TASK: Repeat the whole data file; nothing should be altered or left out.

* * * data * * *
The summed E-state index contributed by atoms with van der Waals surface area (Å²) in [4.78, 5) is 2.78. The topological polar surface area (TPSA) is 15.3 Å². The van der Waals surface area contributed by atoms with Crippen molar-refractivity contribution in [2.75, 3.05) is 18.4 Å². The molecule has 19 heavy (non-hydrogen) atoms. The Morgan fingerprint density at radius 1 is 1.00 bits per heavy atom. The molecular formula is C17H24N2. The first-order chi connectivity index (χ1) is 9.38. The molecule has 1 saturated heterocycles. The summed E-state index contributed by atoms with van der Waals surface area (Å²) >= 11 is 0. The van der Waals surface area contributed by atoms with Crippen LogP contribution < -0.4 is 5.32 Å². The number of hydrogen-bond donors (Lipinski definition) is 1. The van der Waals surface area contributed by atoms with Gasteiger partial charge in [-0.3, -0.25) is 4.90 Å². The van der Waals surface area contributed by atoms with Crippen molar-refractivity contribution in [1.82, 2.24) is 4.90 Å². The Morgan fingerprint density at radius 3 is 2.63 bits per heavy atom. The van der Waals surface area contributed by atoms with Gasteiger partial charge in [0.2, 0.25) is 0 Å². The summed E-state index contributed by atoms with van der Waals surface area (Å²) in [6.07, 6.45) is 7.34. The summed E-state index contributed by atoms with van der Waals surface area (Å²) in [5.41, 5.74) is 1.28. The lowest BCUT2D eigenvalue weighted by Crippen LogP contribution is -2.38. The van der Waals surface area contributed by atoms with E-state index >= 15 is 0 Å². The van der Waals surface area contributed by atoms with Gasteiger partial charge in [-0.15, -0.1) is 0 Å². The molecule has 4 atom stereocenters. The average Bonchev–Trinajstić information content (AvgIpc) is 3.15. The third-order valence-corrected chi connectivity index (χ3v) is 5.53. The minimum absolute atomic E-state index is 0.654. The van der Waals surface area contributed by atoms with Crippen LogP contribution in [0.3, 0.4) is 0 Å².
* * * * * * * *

The summed E-state index contributed by atoms with van der Waals surface area (Å²) in [4.78, 5) is 2.78. The topological polar surface area (TPSA) is 15.3 Å². The van der Waals surface area contributed by atoms with Crippen molar-refractivity contribution in [2.75, 3.05) is 18.4 Å². The molecule has 19 heavy (non-hydrogen) atoms. The Morgan fingerprint density at radius 1 is 1.00 bits per heavy atom. The molecular formula is C17H24N2. The first-order chi connectivity index (χ1) is 9.38. The molecule has 1 saturated heterocycles. The summed E-state index contributed by atoms with van der Waals surface area (Å²) >= 11 is 0. The van der Waals surface area contributed by atoms with Crippen LogP contribution < -0.4 is 5.32 Å². The number of hydrogen-bond donors (Lipinski definition) is 1. The van der Waals surface area contributed by atoms with Gasteiger partial charge in [-0.3, -0.25) is 4.90 Å². The van der Waals surface area contributed by atoms with Crippen molar-refractivity contribution in [1.82, 2.24) is 4.90 Å². The Morgan fingerprint density at radius 3 is 2.63 bits per heavy atom. The van der Waals surface area contributed by atoms with Gasteiger partial charge in [0.2, 0.25) is 0 Å². The summed E-state index contributed by atoms with van der Waals surface area (Å²) in [6.07, 6.45) is 7.34. The summed E-state index contributed by atoms with van der Waals surface area (Å²) in [5.41, 5.74) is 1.28. The lowest BCUT2D eigenvalue weighted by Crippen LogP contribution is -2.38. The van der Waals surface area contributed by atoms with E-state index >= 15 is 0 Å². The van der Waals surface area contributed by atoms with Gasteiger partial charge in [-0.15, -0.1) is 0 Å². The molecule has 4 atom stereocenters. The average Bonchev–Trinajstić information content (AvgIpc) is 3.15. The third-order valence-corrected chi connectivity index (χ3v) is 5.53. The minimum absolute atomic E-state index is 0.654. The van der Waals surface area contributed by atoms with Crippen LogP contribution in [0.3, 0.4) is 0 Å².